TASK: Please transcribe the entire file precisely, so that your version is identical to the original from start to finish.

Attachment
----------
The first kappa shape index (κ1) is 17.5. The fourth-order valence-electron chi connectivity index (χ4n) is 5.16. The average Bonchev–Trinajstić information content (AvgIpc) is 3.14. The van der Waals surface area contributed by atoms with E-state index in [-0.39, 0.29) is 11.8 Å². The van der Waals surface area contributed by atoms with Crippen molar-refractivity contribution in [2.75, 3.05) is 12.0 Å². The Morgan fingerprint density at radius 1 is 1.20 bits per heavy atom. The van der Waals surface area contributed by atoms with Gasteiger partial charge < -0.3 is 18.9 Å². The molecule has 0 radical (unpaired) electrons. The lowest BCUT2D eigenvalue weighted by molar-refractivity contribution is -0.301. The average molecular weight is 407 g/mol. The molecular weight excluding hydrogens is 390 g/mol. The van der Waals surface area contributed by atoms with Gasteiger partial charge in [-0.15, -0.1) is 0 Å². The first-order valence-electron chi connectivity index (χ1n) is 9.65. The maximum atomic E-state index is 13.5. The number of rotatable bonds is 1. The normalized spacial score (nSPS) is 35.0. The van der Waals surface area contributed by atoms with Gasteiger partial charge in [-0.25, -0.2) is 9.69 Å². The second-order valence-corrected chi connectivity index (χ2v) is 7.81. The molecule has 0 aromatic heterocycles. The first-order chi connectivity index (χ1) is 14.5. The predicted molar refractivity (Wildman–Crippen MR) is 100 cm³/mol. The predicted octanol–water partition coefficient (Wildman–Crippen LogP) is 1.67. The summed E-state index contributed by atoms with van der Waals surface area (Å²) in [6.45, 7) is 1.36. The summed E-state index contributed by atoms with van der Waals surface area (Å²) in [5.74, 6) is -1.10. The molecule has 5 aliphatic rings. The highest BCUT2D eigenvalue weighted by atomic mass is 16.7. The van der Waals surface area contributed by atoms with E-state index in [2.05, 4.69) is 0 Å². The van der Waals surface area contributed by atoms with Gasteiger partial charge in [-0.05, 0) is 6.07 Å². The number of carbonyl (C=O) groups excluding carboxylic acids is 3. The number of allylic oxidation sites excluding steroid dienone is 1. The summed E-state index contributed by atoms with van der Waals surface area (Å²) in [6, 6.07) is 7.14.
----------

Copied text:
The first kappa shape index (κ1) is 17.5. The fourth-order valence-electron chi connectivity index (χ4n) is 5.16. The average Bonchev–Trinajstić information content (AvgIpc) is 3.14. The van der Waals surface area contributed by atoms with E-state index in [-0.39, 0.29) is 11.8 Å². The van der Waals surface area contributed by atoms with Crippen molar-refractivity contribution in [2.75, 3.05) is 12.0 Å². The Morgan fingerprint density at radius 1 is 1.20 bits per heavy atom. The van der Waals surface area contributed by atoms with Gasteiger partial charge < -0.3 is 18.9 Å². The molecule has 0 radical (unpaired) electrons. The lowest BCUT2D eigenvalue weighted by molar-refractivity contribution is -0.301. The average molecular weight is 407 g/mol. The molecular weight excluding hydrogens is 390 g/mol. The van der Waals surface area contributed by atoms with Gasteiger partial charge in [-0.15, -0.1) is 0 Å². The first-order valence-electron chi connectivity index (χ1n) is 9.65. The maximum atomic E-state index is 13.5. The number of rotatable bonds is 1. The normalized spacial score (nSPS) is 35.0. The van der Waals surface area contributed by atoms with Gasteiger partial charge in [-0.25, -0.2) is 9.69 Å². The second-order valence-corrected chi connectivity index (χ2v) is 7.81. The molecule has 0 aromatic heterocycles. The first-order chi connectivity index (χ1) is 14.5. The predicted molar refractivity (Wildman–Crippen MR) is 100 cm³/mol. The predicted octanol–water partition coefficient (Wildman–Crippen LogP) is 1.67. The summed E-state index contributed by atoms with van der Waals surface area (Å²) in [6.45, 7) is 1.36. The summed E-state index contributed by atoms with van der Waals surface area (Å²) in [5.74, 6) is -1.10. The molecule has 5 aliphatic rings. The highest BCUT2D eigenvalue weighted by atomic mass is 16.7. The van der Waals surface area contributed by atoms with E-state index in [2.05, 4.69) is 0 Å². The van der Waals surface area contributed by atoms with Gasteiger partial charge in [-0.05, 0) is 6.07 Å². The number of carbonyl (C=O) groups excluding carboxylic acids is 3. The number of allylic oxidation sites excluding steroid dienone is 1. The summed E-state index contributed by atoms with van der Waals surface area (Å²) in [6, 6.07) is 7.14.